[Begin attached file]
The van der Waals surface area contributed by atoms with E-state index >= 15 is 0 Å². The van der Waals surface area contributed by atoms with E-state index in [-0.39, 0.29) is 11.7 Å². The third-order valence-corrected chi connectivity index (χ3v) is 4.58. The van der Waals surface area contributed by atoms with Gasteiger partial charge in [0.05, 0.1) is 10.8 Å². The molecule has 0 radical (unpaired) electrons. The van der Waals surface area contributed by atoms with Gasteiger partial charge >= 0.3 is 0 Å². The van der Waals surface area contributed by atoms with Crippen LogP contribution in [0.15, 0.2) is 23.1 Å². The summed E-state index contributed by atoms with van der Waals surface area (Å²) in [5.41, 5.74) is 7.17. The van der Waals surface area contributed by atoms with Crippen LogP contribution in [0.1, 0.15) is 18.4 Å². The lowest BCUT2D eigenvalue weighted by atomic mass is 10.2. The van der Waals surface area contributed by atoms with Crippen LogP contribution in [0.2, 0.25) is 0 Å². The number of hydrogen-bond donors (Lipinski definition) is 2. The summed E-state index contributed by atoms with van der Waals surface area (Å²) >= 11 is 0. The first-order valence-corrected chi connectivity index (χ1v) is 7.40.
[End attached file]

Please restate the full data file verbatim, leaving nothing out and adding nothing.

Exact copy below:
The van der Waals surface area contributed by atoms with E-state index >= 15 is 0 Å². The van der Waals surface area contributed by atoms with E-state index in [-0.39, 0.29) is 11.7 Å². The third-order valence-corrected chi connectivity index (χ3v) is 4.58. The van der Waals surface area contributed by atoms with Gasteiger partial charge in [0.05, 0.1) is 10.8 Å². The molecule has 0 radical (unpaired) electrons. The van der Waals surface area contributed by atoms with Gasteiger partial charge >= 0.3 is 0 Å². The van der Waals surface area contributed by atoms with Crippen LogP contribution in [0.15, 0.2) is 23.1 Å². The summed E-state index contributed by atoms with van der Waals surface area (Å²) in [5.41, 5.74) is 7.17. The van der Waals surface area contributed by atoms with Crippen LogP contribution in [0.1, 0.15) is 18.4 Å². The lowest BCUT2D eigenvalue weighted by atomic mass is 10.2. The van der Waals surface area contributed by atoms with Crippen LogP contribution in [0.2, 0.25) is 0 Å². The number of hydrogen-bond donors (Lipinski definition) is 2. The summed E-state index contributed by atoms with van der Waals surface area (Å²) >= 11 is 0. The first-order valence-corrected chi connectivity index (χ1v) is 7.40.